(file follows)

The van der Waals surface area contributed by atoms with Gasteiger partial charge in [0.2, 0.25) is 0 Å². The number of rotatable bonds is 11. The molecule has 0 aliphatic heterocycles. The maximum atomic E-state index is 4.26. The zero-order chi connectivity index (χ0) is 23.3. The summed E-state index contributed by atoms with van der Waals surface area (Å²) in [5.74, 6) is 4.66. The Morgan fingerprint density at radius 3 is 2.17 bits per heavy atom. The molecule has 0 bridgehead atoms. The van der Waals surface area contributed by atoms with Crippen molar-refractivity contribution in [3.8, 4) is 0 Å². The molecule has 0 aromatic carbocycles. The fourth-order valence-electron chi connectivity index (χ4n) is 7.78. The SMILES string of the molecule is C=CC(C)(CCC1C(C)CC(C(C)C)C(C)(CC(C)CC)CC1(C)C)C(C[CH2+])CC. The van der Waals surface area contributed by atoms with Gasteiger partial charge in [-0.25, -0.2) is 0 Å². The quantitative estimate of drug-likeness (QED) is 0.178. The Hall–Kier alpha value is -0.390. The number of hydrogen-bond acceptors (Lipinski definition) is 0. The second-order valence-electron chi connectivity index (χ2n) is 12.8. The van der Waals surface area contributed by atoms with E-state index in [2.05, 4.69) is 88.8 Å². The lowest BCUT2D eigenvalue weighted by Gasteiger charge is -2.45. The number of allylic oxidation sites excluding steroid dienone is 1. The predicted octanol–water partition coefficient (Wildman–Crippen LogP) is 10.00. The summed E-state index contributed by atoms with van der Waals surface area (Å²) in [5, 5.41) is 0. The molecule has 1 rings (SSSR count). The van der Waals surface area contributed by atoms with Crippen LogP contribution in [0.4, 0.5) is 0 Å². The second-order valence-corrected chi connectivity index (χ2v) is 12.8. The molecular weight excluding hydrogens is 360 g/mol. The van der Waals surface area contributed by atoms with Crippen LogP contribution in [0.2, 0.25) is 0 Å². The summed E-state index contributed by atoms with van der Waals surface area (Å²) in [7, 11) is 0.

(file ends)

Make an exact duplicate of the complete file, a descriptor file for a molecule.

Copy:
The van der Waals surface area contributed by atoms with Gasteiger partial charge in [0.2, 0.25) is 0 Å². The number of rotatable bonds is 11. The molecule has 0 aliphatic heterocycles. The maximum atomic E-state index is 4.26. The zero-order chi connectivity index (χ0) is 23.3. The summed E-state index contributed by atoms with van der Waals surface area (Å²) in [5.74, 6) is 4.66. The Morgan fingerprint density at radius 3 is 2.17 bits per heavy atom. The molecule has 0 bridgehead atoms. The van der Waals surface area contributed by atoms with Crippen molar-refractivity contribution in [3.8, 4) is 0 Å². The molecule has 0 aromatic carbocycles. The fourth-order valence-electron chi connectivity index (χ4n) is 7.78. The SMILES string of the molecule is C=CC(C)(CCC1C(C)CC(C(C)C)C(C)(CC(C)CC)CC1(C)C)C(C[CH2+])CC. The van der Waals surface area contributed by atoms with Gasteiger partial charge in [-0.25, -0.2) is 0 Å². The quantitative estimate of drug-likeness (QED) is 0.178. The Hall–Kier alpha value is -0.390. The number of hydrogen-bond acceptors (Lipinski definition) is 0. The second-order valence-electron chi connectivity index (χ2n) is 12.8. The van der Waals surface area contributed by atoms with E-state index in [2.05, 4.69) is 88.8 Å². The lowest BCUT2D eigenvalue weighted by Gasteiger charge is -2.45. The number of allylic oxidation sites excluding steroid dienone is 1. The predicted octanol–water partition coefficient (Wildman–Crippen LogP) is 10.00. The summed E-state index contributed by atoms with van der Waals surface area (Å²) in [5, 5.41) is 0. The molecule has 1 rings (SSSR count). The van der Waals surface area contributed by atoms with Crippen LogP contribution in [0.4, 0.5) is 0 Å². The second-order valence-corrected chi connectivity index (χ2v) is 12.8. The molecular weight excluding hydrogens is 360 g/mol. The van der Waals surface area contributed by atoms with Crippen LogP contribution in [0.2, 0.25) is 0 Å². The summed E-state index contributed by atoms with van der Waals surface area (Å²) in [7, 11) is 0.